By Lisa Wade Raasch
Get Healthy Muskogee
In her first book “GLOW: A Story of love, cake and what life’s like 150 pounds later,” Muskogee native, author and health advocate Carlye Groom Katz shares her life-long struggle with weight and the lifestyle approach that finally empowered her to lose 150 pounds in a little over a year and keep it off.
Put on her first diet at age 9, Carlye tried at least 15 different diets over the course of three decades. None of them offered the long-term weight loss and maintenance she needed to improve her health.
In fact, as she recounts her experiences, the diets may have actually been counterproductive, making it harder for her to lose the weight for good.
Then she hit on what she coined the “glow” approach, which focuses on real, whole foods, that are as unprocessed as possible.
She traded in chemicals, processed foods and an over-reliance on animal proteins for a variety of healthful vegetables, fruits, legumes, whole grains and nuts. This is the nutrition combination that for her lead to losing 150 pounds and feeling better than she ever has in her life.
“The weight loss seems secondary to all of the other benefits I have experienced,” Carlye said. “Without drugs, I reversed Type II diabetes, high blood pressure and high cholesterol. I cured myself of fibromyalgia, rheumatoid arthritis, acid reflux, plantar fasciitis, plantar neuroma, allergies and daily headaches. I haven’t even had a cold in four years.”
Carlye is sold on the idea — and her personal proof — that food, when used for fuel and not as an emotional or addictive crutch, is like medicine for the body. Loading up on natural nutrients while eliminating toxins and unhealthy chemicals from our diet can actually empower the body to heal itself.
“Take your health into your own hands and choose to eat fresh, whole foods that will provide energy and nourishment to your body,” Carlye encourages in Glow. “I know that it is not realistic to ask you to never touch anything that comes out of a box or a bag. Chips are a yummy treat and sometimes nothing other than a chocolate chip cookie will do. Just remember the inverse relationship between processed food and health. The less processed food you eat, the healthier your body will become.”
Because foods like sugars, certain carbohydrates and even salty items, can be addictive, Carlye spends time in the book focusing on the mental and emotional aspects of changing one’s relationship with food.
“Many people with a weight problem also have a mental problem associated with food,” Carlye writes in Glow. “They eat out of boredom, emotional distress, and addiction, just to name a few.”
“A person who overeats can go on a diet and lose a few pounds (maybe even 100), but if they fail to address the mental and psychological reasons they overeat, they will return to those unhealthy eating habits at some point and gain much, if not all, of the weight back.”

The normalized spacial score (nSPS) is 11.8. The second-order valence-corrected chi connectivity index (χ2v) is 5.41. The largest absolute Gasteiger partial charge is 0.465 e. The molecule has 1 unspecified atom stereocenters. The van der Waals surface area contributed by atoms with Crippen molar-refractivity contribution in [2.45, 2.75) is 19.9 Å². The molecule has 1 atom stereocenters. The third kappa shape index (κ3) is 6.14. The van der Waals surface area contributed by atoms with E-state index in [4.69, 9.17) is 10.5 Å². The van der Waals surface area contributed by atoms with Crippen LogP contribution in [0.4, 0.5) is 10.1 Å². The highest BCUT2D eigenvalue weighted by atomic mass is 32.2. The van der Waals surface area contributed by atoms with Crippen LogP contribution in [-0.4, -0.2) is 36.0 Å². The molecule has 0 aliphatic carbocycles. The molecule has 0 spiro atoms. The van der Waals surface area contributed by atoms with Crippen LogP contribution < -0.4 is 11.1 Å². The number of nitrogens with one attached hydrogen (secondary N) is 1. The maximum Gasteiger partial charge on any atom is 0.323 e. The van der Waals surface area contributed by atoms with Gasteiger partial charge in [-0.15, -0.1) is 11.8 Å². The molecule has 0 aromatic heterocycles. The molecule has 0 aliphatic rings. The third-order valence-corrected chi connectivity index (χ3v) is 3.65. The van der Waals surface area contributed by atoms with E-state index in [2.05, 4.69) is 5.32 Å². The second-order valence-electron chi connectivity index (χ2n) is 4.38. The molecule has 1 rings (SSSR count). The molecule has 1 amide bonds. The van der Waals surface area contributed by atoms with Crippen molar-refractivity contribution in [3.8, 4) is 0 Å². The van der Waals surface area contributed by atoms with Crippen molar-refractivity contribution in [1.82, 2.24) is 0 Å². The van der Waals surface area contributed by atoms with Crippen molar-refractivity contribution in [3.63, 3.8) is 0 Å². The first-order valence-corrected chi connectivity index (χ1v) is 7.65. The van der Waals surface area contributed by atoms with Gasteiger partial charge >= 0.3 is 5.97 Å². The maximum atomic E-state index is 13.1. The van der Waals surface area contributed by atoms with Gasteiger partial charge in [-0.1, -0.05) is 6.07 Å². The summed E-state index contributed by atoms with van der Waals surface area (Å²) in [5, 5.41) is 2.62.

Carlye believes we need to change our mind about food, in order to change our body.
“The biggest change I had to make was to stop putting food on a pedestal. It is no longer my main source of excitement and enjoyment,” Carlye said. “The ironic thing is that I enjoy food more now than ever before. Once I stopped relying upon food to make me happy, the relationship changed from toxic and obsessive to healthy and satisfying.”
For Carlye, choosing an eating approach grounded in whole, natural, unprocessed foods helped her kick the food addictions that tormented her weight loss efforts for most of her life.
To engage her brain in her new lifestyle, she also added regular visualization to her routine. Visualization in this sense is the process of actually imagining in detail how you want your body to look and feel. Carlye also suggests visualizing saying “no” to unhealthy foods and seeing yourself making healthy food and exercise choices in your mind.
Another important factor in her success is the support and encouragement of her husband Tal, who also lost significant weight and dramatically improved his health. They are a team in nutrition, fitness and better health.
Having tried — and ultimately failed — at other diets from the Cabbage Soup diet, Weight Watchers, Atkins, The Zone, and low calorie diets aided by appetite suppressants, the “glow” approach Carlye outlines in her book is the culmination of what she’s learned from a lifetime of trying. It’s the healthy, nutrition-driven approach she credits for her ultimate success.
“No matter how much weight you have to lose, you can do it,” Carlye encourages. “Take everything one day at a time and celebrate every positive change that you make, no matter how small. You are worth it.”
“Never give up. You absolutely deserve the life of your dreams.”
For more information, visit Carlye’s website at www.CarlyeKatz.com or order Glow online from Amazon.com.
Lisa Wade Raasch coordinates the City of Muskogee Wellness Initiative and directs the EOK Health Care Coalition. Connect online www.facebook.com/MuskogeeWelness or visit www.MuskogeeWellness.org.